Summary of ‘Feed-in Tariff: Draft Guidance for Community Energy and School Installations’
Ofgem published draft guidance for public consultation in December 2012 on the FIT for community energy and school installations.
New benefits for community organisations and education providers have been introduced from 1 December 2012. These benefits are focussed solely on solar PV installations (excluding extensions) with an eligibility date on or after 1 December 2012 and include 1) a tariff guarantee for community organisations, and 2) a relaxation from the existing minimum energy efficiency requirements for both community energy and school installations.
Community energy installation:
‘An eligible installation – which is wired to provide electricity to a building which is not a dwelling; and in relation to which the FIT generator is a community organisation’
‘Community interest company; or a community benefit or co-operative society, other than such a company or society with more than 50 employees’
An installation is a school installation’ if it is wired to provide electricity to a building which is used as the premises of a ‘qualifying educational institution’. Further, the applicant must be an ‘education provider’ who owns or is responsible for the management of that qualifying educational institution.
Qualifying educational institution:
In England and Wales, there are three categories of institutions, which are captured by the definition: schools, further educations colleges and academies:
- Schools: an institution which is concerned principally with the delivery of primary and secondary education as its main focus.
- Academies: the subsistence of the relevant funding agreement with the secretary of state ought to be definitive of an institution‘s status as an academy.
- Further education: this captures the various further education colleges and sixth form colleges which subsist as corporations designated by an order of the secretary of state.
Universities, specialist institutes, conservatoires, and other higher education colleges do not fall within the definition of a qualifying educational institution.
- Stand-alone installations
- Domestic installations
- Extensions to existing installations
- Installations over 250 kW
‘Tariff guarantee’ for community organisations:
- Available to community energy installations not exceeding 50 kW Declared Net Capacity (DNC)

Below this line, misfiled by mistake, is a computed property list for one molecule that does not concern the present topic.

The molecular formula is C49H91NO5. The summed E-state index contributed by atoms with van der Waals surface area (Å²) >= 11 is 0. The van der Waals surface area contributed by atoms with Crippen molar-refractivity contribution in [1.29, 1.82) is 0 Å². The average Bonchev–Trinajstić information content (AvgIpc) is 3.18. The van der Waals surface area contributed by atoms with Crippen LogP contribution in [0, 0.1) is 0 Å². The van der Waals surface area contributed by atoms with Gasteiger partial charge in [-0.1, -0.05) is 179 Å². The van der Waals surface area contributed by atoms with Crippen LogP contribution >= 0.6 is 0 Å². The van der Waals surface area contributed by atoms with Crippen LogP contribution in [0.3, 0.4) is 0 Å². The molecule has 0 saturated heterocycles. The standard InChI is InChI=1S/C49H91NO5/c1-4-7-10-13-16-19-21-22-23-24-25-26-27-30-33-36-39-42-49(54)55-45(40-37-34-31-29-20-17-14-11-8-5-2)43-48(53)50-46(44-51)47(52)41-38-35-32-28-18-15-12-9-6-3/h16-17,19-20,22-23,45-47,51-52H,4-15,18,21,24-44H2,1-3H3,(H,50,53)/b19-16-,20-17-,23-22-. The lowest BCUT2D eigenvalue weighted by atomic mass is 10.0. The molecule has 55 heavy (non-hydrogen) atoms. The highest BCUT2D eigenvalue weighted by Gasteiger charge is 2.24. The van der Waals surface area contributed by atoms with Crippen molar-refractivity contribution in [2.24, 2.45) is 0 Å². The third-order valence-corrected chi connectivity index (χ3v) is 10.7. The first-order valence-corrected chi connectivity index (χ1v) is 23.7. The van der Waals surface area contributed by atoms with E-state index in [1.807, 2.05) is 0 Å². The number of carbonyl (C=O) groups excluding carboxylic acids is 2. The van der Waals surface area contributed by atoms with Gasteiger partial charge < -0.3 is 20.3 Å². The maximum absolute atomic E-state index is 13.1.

- Community organisations can secure a tariff rate through a process of pre-registration with Ofgem, which confirms community ‘status’ and allocates a ‘tariff date’
- The tariff rate that was valid on the ‘tariff date’ will be assigned to the community energy installation, irrespective of whether the tariff band has been reduced as a result of degression
- Pre-registration is valid for one year beginning on the tariff date. The community organisation must commission the installation and apply to their FIT Licensee for FIT accreditation within the validity period in order to receive the tariff guarantee
- Community energy installations with a DNC above 50 kW that apply for accreditation via the ROO-FIT process are not eligible for the ‘tariff guarantee’ but may wish to apply for ROO-FIT preliminary accreditation, which gives them a tariff guarantee for 6 months.
Relaxation from the existing minimum energy efficiency requirement
- Both community energy and school installations up to 250 kW Total Installed Capacity (TIC) are eligible to apply
- Once an installation‘s status as a community energy or school installation has been confirmed, a valid non-domestic EPC of any level (G or above) will satisfy the energy efficiency requirement to claim the standard tariff
- There are two application routes:
- for installations with a DNC not exceeding 50 kW, this is via the pre-registration process
- for installations with a DNC above 50 kW but with a TIC not exceeding 250 kW, this is via the existing ROO-FIT accreditation process.
Regen SW and Communities for Renewables have two questions:
1. What about installations above 250 kW?
Community energy installations between 50 kW and 5 MW can apply for ROO-FIT preliminary accreditation, which gives them a tariff guarantee for 6 months for solar PV installations (1 year for AD and wind; 2 years for hydro).
It is not clear if there is a relaxation from the existing minimum energy efficiency requirement for installations above 250 kW. The government response to the Phase 2B consultation states: “We have decided to exempt all community energy solar PV projects on non-domestic buildings from the requirement to reach EPC level D... Additionally we will extend this provision to apply to schools and further education/sixth form colleges.” However, the Ofgem guidance only applies to installations with a TIC not exceeding 250 kW. We will ask Ofgem for clarification.
2. What about community owned ‘solar streets’ schemes on domestic properties?
There will be no relaxation from the existing minimum energy efficiency requirement for installations on domestic properties.
The ‘tariff guarantee’ for installations up to 50 kW will also not apply in this case, due to being installed on domestic properties. However, schemes over 50 kW will be able to apply for a tariff guarantee for 6 months through ROO-FIT preliminary accreditation.
We will question why the government has not put any special measures in place for community owned ‘solar streets’ schemes.
If you have any further questions or concerns, please get in touch with Tamar on email@example.com.